I often say that one of my top reasons for homeschooling is the ability to change course midstream. Over the past six years of homeschooling, I can’t think of a semester that hasn’t seen a mid-course correction or two. Over these years, we’ve dropped more spelling programs that I can recall, several language arts curricula, a few science books, one history program, and even a math book (though Singapore has never fallen from favor).
This year has been no exception. As I posted a few weeks back, Latin is in the past for my older. Literally. I’ve recovered from the mini-guilt attack about allowing him to quit and continue to relish his more relaxed demeanor since dropping the class. I’d like to report that he immediately threw himself into his other coursework, but that would be untrue. At least we have some room in the schedule and less feeling of impending doom on his part. That’s good stuff. We have room to return to Discovering Music, our music history program that was bumped out a few months back. While it’s intended for my older son’s study, the younger was tagging along for the lectures for the three chapters we completed in the fall, and I’m sure he’ll join the ride. My older and younger will work through Philosophy for Kids with me a few mornings a week. Since finishing Story of the World IV last spring, we’ve not had a read-aloud and discuss subject for the three of us to do together. I miss that time, and my kids have voiced an interest in returning to that way of learning together.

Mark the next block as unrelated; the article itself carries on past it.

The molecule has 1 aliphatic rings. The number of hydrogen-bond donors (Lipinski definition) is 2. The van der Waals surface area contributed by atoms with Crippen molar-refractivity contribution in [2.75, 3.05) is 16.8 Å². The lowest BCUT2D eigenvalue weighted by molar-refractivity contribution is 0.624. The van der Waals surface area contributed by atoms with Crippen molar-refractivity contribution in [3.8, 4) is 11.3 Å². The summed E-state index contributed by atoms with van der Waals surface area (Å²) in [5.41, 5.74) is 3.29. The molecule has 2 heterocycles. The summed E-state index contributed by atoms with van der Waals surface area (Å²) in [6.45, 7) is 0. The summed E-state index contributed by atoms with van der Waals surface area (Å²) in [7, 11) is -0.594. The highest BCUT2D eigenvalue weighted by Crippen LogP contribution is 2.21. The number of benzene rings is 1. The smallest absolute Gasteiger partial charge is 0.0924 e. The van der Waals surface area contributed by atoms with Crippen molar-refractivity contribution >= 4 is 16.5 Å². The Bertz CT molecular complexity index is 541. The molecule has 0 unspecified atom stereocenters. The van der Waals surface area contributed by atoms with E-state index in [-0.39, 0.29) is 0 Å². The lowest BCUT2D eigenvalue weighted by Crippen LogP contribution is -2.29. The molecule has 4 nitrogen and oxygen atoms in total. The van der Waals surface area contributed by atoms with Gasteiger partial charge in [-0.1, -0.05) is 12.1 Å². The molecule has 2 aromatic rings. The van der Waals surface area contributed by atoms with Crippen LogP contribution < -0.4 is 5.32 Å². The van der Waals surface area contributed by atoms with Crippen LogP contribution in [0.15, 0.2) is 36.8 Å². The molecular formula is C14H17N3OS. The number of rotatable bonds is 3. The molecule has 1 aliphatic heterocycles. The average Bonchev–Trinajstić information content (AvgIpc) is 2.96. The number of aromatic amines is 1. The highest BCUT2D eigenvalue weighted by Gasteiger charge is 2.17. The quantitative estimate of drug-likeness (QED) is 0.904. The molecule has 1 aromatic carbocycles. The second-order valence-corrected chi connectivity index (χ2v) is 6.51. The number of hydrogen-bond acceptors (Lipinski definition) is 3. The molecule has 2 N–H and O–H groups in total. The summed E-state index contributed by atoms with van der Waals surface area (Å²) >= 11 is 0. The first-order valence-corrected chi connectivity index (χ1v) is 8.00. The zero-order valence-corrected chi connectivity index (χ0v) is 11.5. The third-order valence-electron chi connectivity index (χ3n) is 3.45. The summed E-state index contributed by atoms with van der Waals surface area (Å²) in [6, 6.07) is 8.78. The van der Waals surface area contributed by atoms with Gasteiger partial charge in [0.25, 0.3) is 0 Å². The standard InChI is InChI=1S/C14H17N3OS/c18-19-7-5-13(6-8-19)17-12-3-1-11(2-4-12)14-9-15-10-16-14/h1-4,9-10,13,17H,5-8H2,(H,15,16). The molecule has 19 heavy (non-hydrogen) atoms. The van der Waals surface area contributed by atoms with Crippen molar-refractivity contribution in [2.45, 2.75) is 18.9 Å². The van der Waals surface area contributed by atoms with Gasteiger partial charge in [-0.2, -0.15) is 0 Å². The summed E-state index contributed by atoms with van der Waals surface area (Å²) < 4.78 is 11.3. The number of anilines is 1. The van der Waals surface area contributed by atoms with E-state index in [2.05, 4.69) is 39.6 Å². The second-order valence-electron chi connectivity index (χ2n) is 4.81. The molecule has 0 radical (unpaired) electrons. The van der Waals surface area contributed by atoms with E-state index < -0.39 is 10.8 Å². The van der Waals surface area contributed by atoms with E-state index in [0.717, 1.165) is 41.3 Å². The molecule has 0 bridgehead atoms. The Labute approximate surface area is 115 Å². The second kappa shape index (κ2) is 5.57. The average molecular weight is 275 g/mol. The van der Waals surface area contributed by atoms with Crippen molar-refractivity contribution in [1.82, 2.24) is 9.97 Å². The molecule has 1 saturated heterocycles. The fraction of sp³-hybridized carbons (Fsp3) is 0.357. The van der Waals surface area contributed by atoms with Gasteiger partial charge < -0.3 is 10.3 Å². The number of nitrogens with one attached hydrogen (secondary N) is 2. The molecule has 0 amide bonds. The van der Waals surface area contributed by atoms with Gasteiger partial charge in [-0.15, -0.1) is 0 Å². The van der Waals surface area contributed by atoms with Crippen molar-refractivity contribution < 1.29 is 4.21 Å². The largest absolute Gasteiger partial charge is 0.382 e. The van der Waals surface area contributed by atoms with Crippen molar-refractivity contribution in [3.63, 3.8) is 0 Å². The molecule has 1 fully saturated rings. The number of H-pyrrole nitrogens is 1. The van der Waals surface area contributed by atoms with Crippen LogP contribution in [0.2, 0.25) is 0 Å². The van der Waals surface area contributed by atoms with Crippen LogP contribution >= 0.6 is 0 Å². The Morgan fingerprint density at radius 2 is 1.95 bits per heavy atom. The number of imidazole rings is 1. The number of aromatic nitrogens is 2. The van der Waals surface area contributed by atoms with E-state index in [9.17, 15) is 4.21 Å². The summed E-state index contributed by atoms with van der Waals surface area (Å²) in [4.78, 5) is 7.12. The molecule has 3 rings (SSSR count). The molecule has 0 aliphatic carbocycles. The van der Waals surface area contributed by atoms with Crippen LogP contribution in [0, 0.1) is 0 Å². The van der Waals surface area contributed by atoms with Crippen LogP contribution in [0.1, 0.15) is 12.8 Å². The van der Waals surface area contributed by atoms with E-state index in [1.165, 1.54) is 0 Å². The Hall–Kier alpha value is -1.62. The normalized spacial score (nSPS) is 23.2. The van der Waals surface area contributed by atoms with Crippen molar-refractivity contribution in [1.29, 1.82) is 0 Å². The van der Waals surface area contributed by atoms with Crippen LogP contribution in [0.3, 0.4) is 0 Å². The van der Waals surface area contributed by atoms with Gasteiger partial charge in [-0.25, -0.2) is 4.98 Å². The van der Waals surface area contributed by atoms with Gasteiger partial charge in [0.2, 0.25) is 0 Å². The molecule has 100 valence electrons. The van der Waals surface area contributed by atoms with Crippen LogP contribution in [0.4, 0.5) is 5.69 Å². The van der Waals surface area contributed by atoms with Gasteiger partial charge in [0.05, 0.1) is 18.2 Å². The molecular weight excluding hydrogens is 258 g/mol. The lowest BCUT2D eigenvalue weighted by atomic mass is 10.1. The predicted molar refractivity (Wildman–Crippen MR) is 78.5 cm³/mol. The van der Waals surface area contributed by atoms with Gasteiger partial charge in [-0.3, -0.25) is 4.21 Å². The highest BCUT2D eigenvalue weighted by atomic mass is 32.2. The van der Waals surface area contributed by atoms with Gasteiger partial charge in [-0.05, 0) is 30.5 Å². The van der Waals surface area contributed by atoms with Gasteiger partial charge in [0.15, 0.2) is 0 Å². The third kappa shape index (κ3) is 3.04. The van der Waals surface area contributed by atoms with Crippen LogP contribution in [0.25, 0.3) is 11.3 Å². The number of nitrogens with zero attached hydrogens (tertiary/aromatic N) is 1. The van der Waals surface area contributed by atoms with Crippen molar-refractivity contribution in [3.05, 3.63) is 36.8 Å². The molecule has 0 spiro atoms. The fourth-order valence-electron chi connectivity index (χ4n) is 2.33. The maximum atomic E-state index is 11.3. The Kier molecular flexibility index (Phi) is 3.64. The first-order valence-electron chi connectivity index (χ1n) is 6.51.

My younger is picking up two Online G3 classes with Jaime Linehan Smith at the virtual helm: Grammar Voyage/Caesar’s English II (using materials by Michael Clay Thompson, reviewed here) and History 2B (with Joy Hakim’s History of US books). He’s also studying for the National Mythology Exam, a thoroughly enjoyable process for my living-in-the-past guy. I’m not sure where we’ll fit in Hakim’s Story of Science, which we abandoned a third of the way into the first book in favor of more time with the Literary Lessons from Lord of the Rings. Perhaps when that finishes, we’ll return to Hakim’s program. Finally, my younger’s decided he wants to learn Greek. Really, now. Over the holidays, I acquired Greek Alphabet Code Cracker, Classical Academic Press publication which introduces the Greek alphabet and phonetic pronunciation. He’s thrilled. I’m tired just thinking about his selections (and they are his) for this winter and spring.
Mid-course corrections remain a major bonus for homeschoolers. How do you adapt to poor curriculum fits? What changes are you making for the coming year? Do you find it difficult to change mid-course? I’d love to hear from you.
Thanks, Suji, for sharing your mid-course corrections and ambivalence about these changes!